In 2021, a Priority 2030 program for the support of universities was launched, which is focused on the connecting universities to the economic and social spheres of life in our country. This is the fundamental difference between Priority 2030 and Project 5−100, which preceded it and aimed at increasing the weight of the Russian higher education in the world. Namely the focus on the international collaboration has encouraged many universities to engage in Mega Science projects and to write scientific papers jointly with foreign colleagues. The Atomic Expert journal has asked the heads of the leading Russian universities about how these universities will benefit from their participation in the “Big Science” projects, and whether they plan on expanding this direction in the nearest future.
New Non-conventional Materials is one of our strategic projects within the Priority 2030 program. Creation of non-conventional materials for mechanical engineering, as well as of self-validating sensors and composite materials is a niche, which SUSU can fill. Sure, it is impossible to implement such projects single-handed. That is why we have established a consortium with the Kurchatov Institute. They have unique equipment available, in particular, at the Kurchatov Complex for Synchrotron and Neutron Investigations.
The Kurchatov Complex for Synchrotron and Neutron Investigations will allow to conduct fundamental and applied research on the matter structure, develop new technologies of the synthesis and diagnostics of nanostructured and hybrid materials, and synthetize materials with new crystal and magnetic properties. We are planning on studying the structure of composite materials with pseudoplasticity by using the methods of computer vision and artificial intelligence to analyse the data obtained from the synchrotron. In addition, we would like to significantly improve our expertise and obtain results in the field of self-validating and self-calibrating sensors.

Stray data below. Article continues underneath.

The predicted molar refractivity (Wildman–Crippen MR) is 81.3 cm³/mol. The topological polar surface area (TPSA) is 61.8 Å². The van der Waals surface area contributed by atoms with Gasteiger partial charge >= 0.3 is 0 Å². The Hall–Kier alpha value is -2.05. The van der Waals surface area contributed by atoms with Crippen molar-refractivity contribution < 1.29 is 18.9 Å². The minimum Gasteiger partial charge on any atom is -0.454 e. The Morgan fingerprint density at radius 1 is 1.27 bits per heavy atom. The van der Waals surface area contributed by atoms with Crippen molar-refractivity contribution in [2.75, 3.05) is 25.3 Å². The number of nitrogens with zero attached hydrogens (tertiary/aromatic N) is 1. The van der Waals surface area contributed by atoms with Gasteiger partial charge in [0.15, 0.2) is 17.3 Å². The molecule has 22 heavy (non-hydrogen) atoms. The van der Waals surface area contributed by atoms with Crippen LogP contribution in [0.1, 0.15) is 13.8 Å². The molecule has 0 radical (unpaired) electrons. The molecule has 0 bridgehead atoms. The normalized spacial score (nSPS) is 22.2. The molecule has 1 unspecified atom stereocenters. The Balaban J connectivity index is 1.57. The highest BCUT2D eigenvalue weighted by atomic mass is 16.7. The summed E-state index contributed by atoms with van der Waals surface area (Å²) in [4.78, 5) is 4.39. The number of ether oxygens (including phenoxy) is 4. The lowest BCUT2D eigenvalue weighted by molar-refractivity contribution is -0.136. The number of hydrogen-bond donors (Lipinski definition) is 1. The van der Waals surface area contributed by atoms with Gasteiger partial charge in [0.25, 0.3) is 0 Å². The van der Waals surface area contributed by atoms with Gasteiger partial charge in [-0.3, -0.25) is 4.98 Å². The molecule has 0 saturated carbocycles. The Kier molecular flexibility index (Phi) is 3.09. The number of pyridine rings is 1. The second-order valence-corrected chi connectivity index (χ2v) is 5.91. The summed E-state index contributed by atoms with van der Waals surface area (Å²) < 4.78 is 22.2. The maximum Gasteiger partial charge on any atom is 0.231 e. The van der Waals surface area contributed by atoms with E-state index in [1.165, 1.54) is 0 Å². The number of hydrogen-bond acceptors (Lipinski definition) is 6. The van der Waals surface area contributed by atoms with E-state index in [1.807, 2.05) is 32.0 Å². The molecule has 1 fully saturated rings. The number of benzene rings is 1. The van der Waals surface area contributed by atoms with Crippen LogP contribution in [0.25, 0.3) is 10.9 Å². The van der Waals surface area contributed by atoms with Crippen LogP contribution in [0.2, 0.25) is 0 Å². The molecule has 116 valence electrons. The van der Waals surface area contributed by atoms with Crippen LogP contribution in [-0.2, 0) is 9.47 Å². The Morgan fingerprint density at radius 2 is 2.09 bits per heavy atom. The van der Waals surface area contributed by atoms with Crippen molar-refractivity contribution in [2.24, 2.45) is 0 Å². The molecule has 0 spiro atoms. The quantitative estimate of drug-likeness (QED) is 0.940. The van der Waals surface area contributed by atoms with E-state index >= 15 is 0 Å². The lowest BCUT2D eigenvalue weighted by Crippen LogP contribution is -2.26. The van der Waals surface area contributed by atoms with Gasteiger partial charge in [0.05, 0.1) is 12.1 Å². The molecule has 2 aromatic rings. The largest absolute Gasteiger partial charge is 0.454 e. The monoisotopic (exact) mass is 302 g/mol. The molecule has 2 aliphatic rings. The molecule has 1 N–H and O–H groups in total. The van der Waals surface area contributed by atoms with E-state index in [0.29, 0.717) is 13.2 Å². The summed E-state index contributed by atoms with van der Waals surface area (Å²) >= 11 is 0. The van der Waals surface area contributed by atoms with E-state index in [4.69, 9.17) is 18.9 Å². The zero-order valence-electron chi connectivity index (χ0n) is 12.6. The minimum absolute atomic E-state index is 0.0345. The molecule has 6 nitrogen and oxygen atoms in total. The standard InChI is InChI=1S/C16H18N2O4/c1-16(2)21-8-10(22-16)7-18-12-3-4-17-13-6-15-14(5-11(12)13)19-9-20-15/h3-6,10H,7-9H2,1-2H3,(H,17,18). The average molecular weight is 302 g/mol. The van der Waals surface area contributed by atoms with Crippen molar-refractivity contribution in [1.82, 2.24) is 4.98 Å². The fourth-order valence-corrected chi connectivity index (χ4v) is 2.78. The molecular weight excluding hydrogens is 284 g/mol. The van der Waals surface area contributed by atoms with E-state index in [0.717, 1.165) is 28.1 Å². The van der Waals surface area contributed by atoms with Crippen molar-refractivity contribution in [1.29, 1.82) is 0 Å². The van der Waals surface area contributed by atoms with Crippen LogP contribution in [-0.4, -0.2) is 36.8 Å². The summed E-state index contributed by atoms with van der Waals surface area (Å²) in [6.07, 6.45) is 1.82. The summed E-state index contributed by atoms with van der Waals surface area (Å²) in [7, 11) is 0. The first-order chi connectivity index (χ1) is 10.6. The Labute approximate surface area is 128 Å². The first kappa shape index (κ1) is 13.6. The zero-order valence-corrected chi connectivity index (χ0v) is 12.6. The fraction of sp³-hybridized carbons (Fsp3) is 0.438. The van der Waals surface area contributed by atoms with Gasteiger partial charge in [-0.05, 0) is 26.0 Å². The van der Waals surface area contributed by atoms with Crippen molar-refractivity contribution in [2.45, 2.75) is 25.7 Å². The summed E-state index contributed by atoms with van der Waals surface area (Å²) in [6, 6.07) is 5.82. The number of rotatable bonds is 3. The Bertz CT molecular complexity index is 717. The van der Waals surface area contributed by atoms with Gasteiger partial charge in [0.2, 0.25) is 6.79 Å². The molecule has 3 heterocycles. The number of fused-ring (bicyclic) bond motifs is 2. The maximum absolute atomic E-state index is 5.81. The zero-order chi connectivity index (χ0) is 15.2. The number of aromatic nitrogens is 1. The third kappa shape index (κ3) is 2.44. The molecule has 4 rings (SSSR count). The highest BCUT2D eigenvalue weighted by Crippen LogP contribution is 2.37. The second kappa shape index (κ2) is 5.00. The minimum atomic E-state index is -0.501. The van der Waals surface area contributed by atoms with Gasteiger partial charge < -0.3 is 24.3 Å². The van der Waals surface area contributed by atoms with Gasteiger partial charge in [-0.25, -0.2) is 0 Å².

The synchrotron radiation facility of the Kurchatov Institute will allow to more accurately determine the position of the replaced atoms in the material structure, the dependence of the properties on this position, as well as to control the properties of new materials while performing a detailed analysis of the crystal lattice structure.
Among the key advantages of the university’s participation in Mega Science projects is the development of competences of our scientists. Only with joint effort it is possible to achieve serious results. That is why more and more projects are being implemented within the consortium by the effort of universities and scientific organisations from Russia and across the globe. Mega Science projects will allow to enrich our knowledge about atomic nucleus, new nanomaterials, genetic engineering, as well as in the field of quantum physics.
I may say that the most productive years in my scientific career were the ones when major national projects were being implemented. Thus, in the 1980s we were creating the ground complex for testing the control system of the BURAN reusable space shuttle. The research laboratory of our university was performing this work. Only with such experience it is possible to grow as professionals. Now we are getting on with such experience and are trying to participate in big-scale projects of national and international levels.
Today, I think that the Kurchatov Institute’s specialized source of synchrotron radiation of the fourth generation is one of the most promising Mega Science projects. This installation makes it possible to obtain fundamentally new results in the field of nanotechnology.
I believe that long-shot Mega Science projects will be funded jointly by universities, scientific organisations and companies operating in the global market, and from many countries too. The implementation of such projects will allow to create fundamentally new technologies.